(If you want to work through the series from DAY 1 click HERE)

Right, we are now at the first of our extra distros, voted in by you folks. Today our victim is Peppermint OS, the newest version based on Ubuntu Lucid.

What did we think?


After this long in this series I have come to the conclusion that any distro featuring LXDE as the desktop environment has two strengths and two flaws.

STRENGTHS – It is awesomely lightweight and easy to understand.

FLAWS – You cannot set your keyboard language post install, and you cannot set your clock if it is incorrect post install.

When I am looking at an LXDE based distro these two factors immediately factor into my evaluation of the distro.

Peppermint does very well in the strengths department – like any other LXDE distro it is very quick and feels familiar to most users.

Those two flaws are deal breakers for an OS like Peppermint OS. Especially since Peppermint is aimed at the mobile user with Cloud apps instead of everything on the computer. What happens if you travel to a different time-zone?

A Different Approach

Peppermint OS is different to an other os we checked out in this series by having most of the commonly used applications “in the cloud” by using Mozilla Prism to turn popular services into desktop apps. This means that when you use Peppermint OS you need to be connected to the Internet to do common tasks like working with documents and e-mail.

Now this is all fine and dandy, but I just tested, and it does not create off-line content of your on-line applications like Google Gears would do.

This means that you do not have access to your documents when you are off-line.

This is a cool and different approach to mobile computing, but is not useful in places where you do not have Internet access. In South Africa, for instance, this would pose a lot of problems.


This is very cool. I did not know you could have all your content online! After Quintin explained the drawbacks I realized that this could pose problems, but for someone who has always on Internet access – like a laptop with built-in 3G – this could make your data very safe. If your laptop gets stolen your data is still online.

(Yes and the thieves have your logon details to said data – if they can get into the OS they can get to the data – Quintin)

As far as the other things are considered I dislike the red theme, but the interface feels very familiar and well thought out.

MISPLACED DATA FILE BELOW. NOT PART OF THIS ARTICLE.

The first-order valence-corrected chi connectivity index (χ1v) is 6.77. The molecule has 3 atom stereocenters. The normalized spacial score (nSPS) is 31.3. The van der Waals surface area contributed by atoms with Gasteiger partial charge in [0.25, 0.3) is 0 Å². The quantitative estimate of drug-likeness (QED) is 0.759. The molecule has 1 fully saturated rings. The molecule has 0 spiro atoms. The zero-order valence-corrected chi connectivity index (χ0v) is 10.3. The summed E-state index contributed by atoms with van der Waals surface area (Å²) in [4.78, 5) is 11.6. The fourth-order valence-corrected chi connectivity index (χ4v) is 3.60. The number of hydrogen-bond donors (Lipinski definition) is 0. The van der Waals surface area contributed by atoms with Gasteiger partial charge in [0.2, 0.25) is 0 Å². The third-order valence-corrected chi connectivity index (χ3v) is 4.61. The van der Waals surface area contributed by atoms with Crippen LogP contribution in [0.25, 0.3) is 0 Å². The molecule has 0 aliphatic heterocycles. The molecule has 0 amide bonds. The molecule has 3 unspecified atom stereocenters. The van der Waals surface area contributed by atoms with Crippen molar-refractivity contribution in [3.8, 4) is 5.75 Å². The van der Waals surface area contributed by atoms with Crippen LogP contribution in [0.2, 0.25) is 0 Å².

Questions and Answers

  1. Is it reasonably quick?
    Very. Peppermint feels very quick and is very lightweight. Having your apps in the cloud brings things to a grinding halt where Internet speed dictates how quick the OS “feels.”
  2. Can you use the Internet with ease?
    Yes. Everything is Internet based with Peppermint, so browsing the web is taken care of.
  3. Can You Edit Documents and Spreadsheets?
    Yes. Google docs is excellent for editing documents and spreadsheets. If you are not used to working with Google docs you may have some learning to do, but overall this is the approach that Peppermint was going for so I have nothing to fault here.
  4. How easy is e-mail use?
    Again you have Gmail to take care of your e-mail. If you do not have a Gmail account you will need to install another mail client, or you will have to transfer your mail to Google apps.
  5. Are Codecs available for all the common formats?
  6. How hard is it to join networks?
    Easy enough. Uses the gnome Network Manager.
  7. Is it a swap-in for a higher end distro?
    It might be the perfect mobile companion to your home PC, if you take the time to sync your offline documents with Google Docs. One thing that Peppermint OS lacks is its own cloud service, or a hook into a cloud service that you can sync your /home folder on your desktop with the cloud service. If the home desktop also ran Peppermint OS you would have the perfect mobile companion where any changes you made on the one would instantly reflect on the other.


I am very excited by Peppermint OS. It shows that with only a little work and ingenuity you can make something very different and yet usable.

There are limitations to the technology though, and for your grandma sitting at home there are more practical solutions. For the more tech savvy out and about kind of person who wants to have an online document repository that he can use across operating systems Peppermint OS is a very cool choice.

Because we do not need the cloud app support in our house this one will not go to Elzje or Gramma for daily use.

You can get the Peppermint OS we used HERE. (Peppermint O Download Page)

(The next voted for distro is written about HERE – Day 10 Linux Mint XFCE)

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